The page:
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From Dain Sundstrom <d...@iq80.com>
Subject Re: Flush all caches?
Date Mon, 11 Dec 2006 17:58:04 GMT
On Dec 11, 2006, at 2:09 AM, Patrick Linskey wrote:

>> -----Original Message-----
>> From: Dain Sundstrom [mailto:dain@iq80.com]
>> Sent: Friday, December 08, 2006 1:12 PM
>> To: open-jpa-dev@incubator.apache.org
>> Subject: Re: Flush all caches?
>>
>> On Dec 8, 2006, at 11:29 AM, Abe White wrote:
>>
>>>> Other than the cost of not having a cache (which is what I want),
>>>> it is expensive to be creating a new EntityManager for each
>>>> transaction?
>>>
>>> No.
>>
>> In general, is it a good strategy to use a new EntityManager
>> for each
>> transaction?
>
> There's certainly nothing wrong with that approach.
>
> However, the situation is not as simple as it seems. When used in a  
> JTA
> environment, by default an EntityManager will use a transactional
> persistence context. This means that each transaction essentially
> automatically gets a new EntityManager under the covers, and each
> operation that happens outside a transaction happens in its own
> under-the-covers-EntityManager as well.
>
> So, if you're in a JTA environment and haven't configured yourself to
> use extended persistence contexts, then there's really no difference
> between getting a new EM or reusing the existing one. Think of a
> transactional-PC JTA EntityManager as a proxy, rather than a real EM.

Interesting.  Is this something the Jee server manages for you or is  
this something inherently in OpenJPA?  The reason I ask is because  
I'm not using server managed entity managers.  Instead, I am  
constructing them directly using a PersistenceUnitInfo.

>> I think it is great for testing, but I am concerned about having to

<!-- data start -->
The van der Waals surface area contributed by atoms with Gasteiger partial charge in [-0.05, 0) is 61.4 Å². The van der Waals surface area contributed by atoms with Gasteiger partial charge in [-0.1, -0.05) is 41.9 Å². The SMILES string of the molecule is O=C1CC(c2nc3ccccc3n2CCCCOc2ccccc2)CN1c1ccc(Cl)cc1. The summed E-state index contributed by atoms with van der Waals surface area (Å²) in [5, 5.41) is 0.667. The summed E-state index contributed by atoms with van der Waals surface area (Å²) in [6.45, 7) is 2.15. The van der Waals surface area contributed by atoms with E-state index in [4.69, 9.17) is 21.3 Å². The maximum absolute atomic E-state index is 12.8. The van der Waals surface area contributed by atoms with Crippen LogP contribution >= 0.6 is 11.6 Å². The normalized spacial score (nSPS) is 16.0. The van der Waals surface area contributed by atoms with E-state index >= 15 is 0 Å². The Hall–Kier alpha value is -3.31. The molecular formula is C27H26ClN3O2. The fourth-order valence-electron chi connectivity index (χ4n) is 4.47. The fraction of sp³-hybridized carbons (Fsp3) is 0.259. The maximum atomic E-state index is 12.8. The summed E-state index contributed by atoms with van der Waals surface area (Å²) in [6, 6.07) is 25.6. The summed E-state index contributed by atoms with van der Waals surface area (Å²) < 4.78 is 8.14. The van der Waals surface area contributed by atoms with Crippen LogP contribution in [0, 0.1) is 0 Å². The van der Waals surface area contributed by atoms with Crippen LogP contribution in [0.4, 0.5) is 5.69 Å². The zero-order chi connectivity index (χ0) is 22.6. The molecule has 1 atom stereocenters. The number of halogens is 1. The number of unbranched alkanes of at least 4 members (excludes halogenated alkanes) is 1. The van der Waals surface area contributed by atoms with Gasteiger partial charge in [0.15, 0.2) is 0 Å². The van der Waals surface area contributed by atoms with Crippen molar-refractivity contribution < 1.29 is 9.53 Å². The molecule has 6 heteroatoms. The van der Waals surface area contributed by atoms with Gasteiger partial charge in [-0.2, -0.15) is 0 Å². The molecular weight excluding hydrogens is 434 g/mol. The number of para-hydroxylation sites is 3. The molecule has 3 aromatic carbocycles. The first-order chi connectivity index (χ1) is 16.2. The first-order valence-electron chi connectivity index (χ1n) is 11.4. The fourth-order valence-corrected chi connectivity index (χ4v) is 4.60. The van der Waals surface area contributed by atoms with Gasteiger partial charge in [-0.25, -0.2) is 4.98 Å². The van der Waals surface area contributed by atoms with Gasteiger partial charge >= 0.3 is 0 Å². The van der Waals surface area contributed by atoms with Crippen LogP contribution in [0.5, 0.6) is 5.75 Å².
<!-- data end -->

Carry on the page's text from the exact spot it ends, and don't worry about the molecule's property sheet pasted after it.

>> write code two different ways, one for single node deployment and
>> another way for a clustered deployment.
>
> It's worth noting that there are two different caches in play in  
> OpenJPA
> -- the EM-level cache (which is coincident with the persistence  
> context
> terminology in the spec, and I like to think of as a "working set"
> instead of a "cache"), and the EMF-level cache. Modulo not having a  
> way
> to clear all EMF-level caches in a cluster, there should be no
> difference between clustered behavior and non-clustered behavior in  
> your
> code.

Cool.  That is exactly what I expected under the covers, but I didn't  
know which objects was managing which cache or how to clear them.   
With this explanation, I think I will be much better equipped to

> In any event, I kinda feel like there's a bit of a disconnect  
> between my
> assumptions and yours; lemme know if you've got the same feeling.

Not sure, but let me fill you in on what I'm doing.

To start with, I'm trying to write a few small example test cases for  
simple beans, one-to-one, one-to-many and many-to-many.  I've run  
into enough set backs while coding my real stuff that I want simple  
standalone tests to verify that OpenJPA is working and my code is  
wrong, which has always been the case so far :)   One common problem  
I have run into is that my beans get cached in the EMF and my tests  
pass even though the database is not being updated, so I have tests  
that muck with the database directly to assure that OpenJPA is  
grabbing the real data.  This is why I keep asking about caches and  
clustering (since my JDBC code looks like a clustered server to  
OpenJPA).

I'm really working on a replacement for the OpenEJB Castor CMP  
container that uses OpenJPA instead. I'm just hacking in the CMRs  
right now, hence all the relationship questions.  I hope to have the  
basics done in a few days.

-dain

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